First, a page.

TNF-induced ANCA vasculitis is exceedingly rare. These cases in conjunction with ours suggest a possible relationship between anti-TNF use and induction of ANCA vasculitis. To the best of our knowledge, our case is the 4th to describe TNF-induced pulmonary renal syndrome as a manifestation of ANCA-vasculitis. It is difficult to conclusively prove that it is not just a spontaneous emergence of ANCA in a patient predisposed to autoimmunity. However, the biological plausibility of shifting towards a T-helper 2 type response in a susceptible individual leading to the emergence of these antibodies among others, remains. Additionally, this subset of patients appears to have a predilection for rapidly progressive kidney injury with long-term impairment despite discontinuation of the anti-TNF agent. This highlights the need for further studies looking into recognizing risk factors for the development of this rare but significant complication.
- Ramos-Casals M, Brito-Zeron P, Soto MJ, Cuadrado MJ, Khamashta MA: Autoimmune diseases induced by TNF-targeted therapies: analysis of 233 cases. Medicine. 2007, 86:242-251. 10.1097/MD.0b013e3181441a68
- Fournier A, Nony A, Rifard K: Antineutrophil cytoplasmic antibody associated vasculitis in a patient treated with adalimumab for a rheumatoid arthritis. Nephrol Ther. 2009, 5:652-657. 10.1016/j.nephro.2009.03.005
- Martin Varas C, Heras M, Saiz A, et al.: Antineutrophil cytoplasmic antibodies associated vasculitis in patient with Crohn's disease treated with adalimumab. Nefrologia. 2017, 37:560-561. 10.1016/j.nefro.2017.03.009
- Simms R, Kipgen D, Dahill S, Marshall D, Rodger RS: ANCA-associated renal vasculitis following anti-tumor necrosis factor alpha therapy. Am J Kidney Dis. 2008, 51:11-14. 10.1053/j.ajkd.2007.10.043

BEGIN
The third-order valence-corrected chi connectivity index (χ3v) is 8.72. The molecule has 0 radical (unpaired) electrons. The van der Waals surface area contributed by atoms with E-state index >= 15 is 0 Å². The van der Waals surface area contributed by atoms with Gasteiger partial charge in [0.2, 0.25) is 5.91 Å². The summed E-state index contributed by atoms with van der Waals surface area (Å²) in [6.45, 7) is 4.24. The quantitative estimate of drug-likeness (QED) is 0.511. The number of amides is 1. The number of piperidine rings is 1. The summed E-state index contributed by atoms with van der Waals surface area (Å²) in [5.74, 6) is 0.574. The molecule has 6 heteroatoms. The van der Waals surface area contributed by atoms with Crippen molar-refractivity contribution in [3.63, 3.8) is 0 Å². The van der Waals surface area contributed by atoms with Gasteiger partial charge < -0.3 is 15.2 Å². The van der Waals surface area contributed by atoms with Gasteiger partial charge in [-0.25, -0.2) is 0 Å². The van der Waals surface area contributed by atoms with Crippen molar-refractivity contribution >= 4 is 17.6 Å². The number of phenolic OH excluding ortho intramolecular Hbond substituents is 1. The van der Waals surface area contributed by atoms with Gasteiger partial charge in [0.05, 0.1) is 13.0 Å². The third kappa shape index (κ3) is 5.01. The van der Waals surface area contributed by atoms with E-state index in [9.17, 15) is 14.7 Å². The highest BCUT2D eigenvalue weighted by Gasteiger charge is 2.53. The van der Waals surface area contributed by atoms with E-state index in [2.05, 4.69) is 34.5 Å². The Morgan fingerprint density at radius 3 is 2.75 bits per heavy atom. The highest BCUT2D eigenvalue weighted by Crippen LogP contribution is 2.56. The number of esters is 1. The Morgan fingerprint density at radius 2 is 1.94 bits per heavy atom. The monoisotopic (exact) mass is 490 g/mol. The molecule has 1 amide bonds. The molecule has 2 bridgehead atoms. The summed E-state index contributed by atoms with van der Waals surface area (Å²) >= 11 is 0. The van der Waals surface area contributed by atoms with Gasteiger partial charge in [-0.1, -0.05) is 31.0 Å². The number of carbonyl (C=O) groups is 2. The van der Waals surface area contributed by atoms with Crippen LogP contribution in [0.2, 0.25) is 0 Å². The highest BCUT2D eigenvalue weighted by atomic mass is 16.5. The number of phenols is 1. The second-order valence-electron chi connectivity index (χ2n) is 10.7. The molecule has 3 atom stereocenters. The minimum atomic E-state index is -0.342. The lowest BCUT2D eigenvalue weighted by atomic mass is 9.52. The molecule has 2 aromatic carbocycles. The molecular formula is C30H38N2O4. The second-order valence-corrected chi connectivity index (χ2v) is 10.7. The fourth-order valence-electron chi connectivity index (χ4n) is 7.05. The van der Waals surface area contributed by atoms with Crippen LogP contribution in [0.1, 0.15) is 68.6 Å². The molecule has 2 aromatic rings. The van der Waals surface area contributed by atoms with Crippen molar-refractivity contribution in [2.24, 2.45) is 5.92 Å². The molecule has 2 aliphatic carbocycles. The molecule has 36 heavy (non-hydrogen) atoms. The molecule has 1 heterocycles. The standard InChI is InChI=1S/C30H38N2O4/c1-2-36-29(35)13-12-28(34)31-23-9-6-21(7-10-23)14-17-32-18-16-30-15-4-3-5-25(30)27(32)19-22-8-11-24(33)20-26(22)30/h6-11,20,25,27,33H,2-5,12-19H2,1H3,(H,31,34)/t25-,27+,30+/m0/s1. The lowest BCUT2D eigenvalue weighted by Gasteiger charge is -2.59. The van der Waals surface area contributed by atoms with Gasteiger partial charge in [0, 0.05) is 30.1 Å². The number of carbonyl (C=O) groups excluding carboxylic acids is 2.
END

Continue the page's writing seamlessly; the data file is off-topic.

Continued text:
- Stokes MB, Foster K, Markowitz GS, et al.: Development of glomerulonephritis during anti-TNF-alpha therapy for rheumatoid arthritis. Nephrol Dial Transplant. 2005, 20:1400-1406. 10.1093/ndt/gfh832
- Hirohama D, Hoshino J, Hasegawa E, et al.: Development of myeloperoxidase-antineutrophil cytoplasmic antibody-associated renal vasculitis in a patient receiving treatment with anti-tumor necrosis factor-alpha. Mod Rheumatol. 2010, 20:602-605. 10.1007/s10165-010-0339-x
- Ortiz-Sierra MC, Echeverri AF, Tobon GJ, Canas CA: Developing of granulomatosis with polyangiitis during etanercept therapy. Case Rep Rheumatol. 2014, 2014:3. 10.1155/2014/210108
- Ashok D, Dubey S, Tomlinson I: C-ANCA positive systemic vasculitis in a patient with rheumatoid arthritis treated with infliximab. Clin Rheumatol. 2008, 27:261-264. 10.1007/s10067-007-0712-0
- Ginsberg S, Rosner I, Slobodin G, et al.: Etanercept treatment-related c-ANCA-associated large vessel vasculitis. Clin Rheumatol. 2016, 35:271-273. 10.1007/s10067-015-3134-4
- Guillevin L, Mouthon L: Tumor necrosis factor-alpha blockade and the risk of vasculitis. J Rheumatol. 2004, 31:1885-1887.
Adalimumab-induced Anti-neutrophilic Cytoplasmic Antibody Vasculitis: A Rare Complication of an Increasingly Common Treatment
Ethics Statement and Conflict of Interest Disclosures
Human subjects: Consent was obtained by all participants in this study. Conflicts of interest: In compliance with the ICMJE uniform disclosure form, all authors declare the following: Payment/services info: All authors have declared that no financial support was received from any organization for the submitted work. Financial relationships: All authors have declared that they have no financial relationships at present or within the previous three years with any organizations that might have an interest in the submitted work. Other relationships: All authors have declared that there are no other relationships or activities that could appear to have influenced the submitted work.
Cite this article as:
Chandra T, Tabanor-Gayle J, Lakshminarayanan S (September 09, 2019) Adalimumab-induced Anti-neutrophilic Cytoplasmic Antibody Vasculitis: A Rare Complication of an Increasingly Common Treatment. Cureus 11(9): e5598. doi:10.7759/cureus.5598
Received by Cureus: June 28, 2019
Peer review began: August 08, 2019
Peer review concluded: September 04, 2019
Published: September 09, 2019
© Copyright 2019
Chandra et al. This is an open access article distributed under the terms of the Creative Commons Attribution License CC-BY 3.0., which permits unrestricted use, distribution, and reproduction in any medium, provided the original author and source are credited.
This is an open access article distributed under the terms of the Creative Commons Attribution License, which permits unrestricted use, distribution, and reproduction in any medium, provided the original author and source are credited.